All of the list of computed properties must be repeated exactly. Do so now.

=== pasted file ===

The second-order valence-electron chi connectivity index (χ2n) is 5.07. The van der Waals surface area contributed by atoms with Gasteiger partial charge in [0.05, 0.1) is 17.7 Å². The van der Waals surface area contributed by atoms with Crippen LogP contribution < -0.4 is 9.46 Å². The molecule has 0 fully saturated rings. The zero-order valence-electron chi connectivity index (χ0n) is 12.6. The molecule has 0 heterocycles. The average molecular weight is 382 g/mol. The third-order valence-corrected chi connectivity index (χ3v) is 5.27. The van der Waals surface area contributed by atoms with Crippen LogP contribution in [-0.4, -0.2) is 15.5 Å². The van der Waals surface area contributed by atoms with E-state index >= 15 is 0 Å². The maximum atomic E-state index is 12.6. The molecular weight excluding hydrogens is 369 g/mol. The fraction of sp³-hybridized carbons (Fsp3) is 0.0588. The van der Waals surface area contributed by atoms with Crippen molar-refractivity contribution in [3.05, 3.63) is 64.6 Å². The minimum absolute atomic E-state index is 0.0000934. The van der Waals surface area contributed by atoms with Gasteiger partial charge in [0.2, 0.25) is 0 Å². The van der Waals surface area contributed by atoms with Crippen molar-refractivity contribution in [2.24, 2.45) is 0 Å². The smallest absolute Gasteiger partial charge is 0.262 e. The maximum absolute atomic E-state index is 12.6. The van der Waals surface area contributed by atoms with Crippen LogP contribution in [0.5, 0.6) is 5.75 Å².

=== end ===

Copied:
The second-order valence-electron chi connectivity index (χ2n) is 5.07. The van der Waals surface area contributed by atoms with Gasteiger partial charge in [0.05, 0.1) is 17.7 Å². The van der Waals surface area contributed by atoms with Crippen LogP contribution < -0.4 is 9.46 Å². The molecule has 0 fully saturated rings. The zero-order valence-electron chi connectivity index (χ0n) is 12.6. The molecule has 0 heterocycles. The average molecular weight is 382 g/mol. The third-order valence-corrected chi connectivity index (χ3v) is 5.27. The van der Waals surface area contributed by atoms with Crippen LogP contribution in [-0.4, -0.2) is 15.5 Å². The van der Waals surface area contributed by atoms with E-state index >= 15 is 0 Å². The maximum atomic E-state index is 12.6. The molecular weight excluding hydrogens is 369 g/mol. The fraction of sp³-hybridized carbons (Fsp3) is 0.0588. The van der Waals surface area contributed by atoms with Crippen molar-refractivity contribution in [3.05, 3.63) is 64.6 Å². The minimum absolute atomic E-state index is 0.0000934. The van der Waals surface area contributed by atoms with Gasteiger partial charge in [0.2, 0.25) is 0 Å². The van der Waals surface area contributed by atoms with Crippen molar-refractivity contribution in [2.24, 2.45) is 0 Å². The smallest absolute Gasteiger partial charge is 0.262 e. The maximum absolute atomic E-state index is 12.6. The van der Waals surface area contributed by atoms with Crippen LogP contribution in [0.5, 0.6) is 5.75 Å².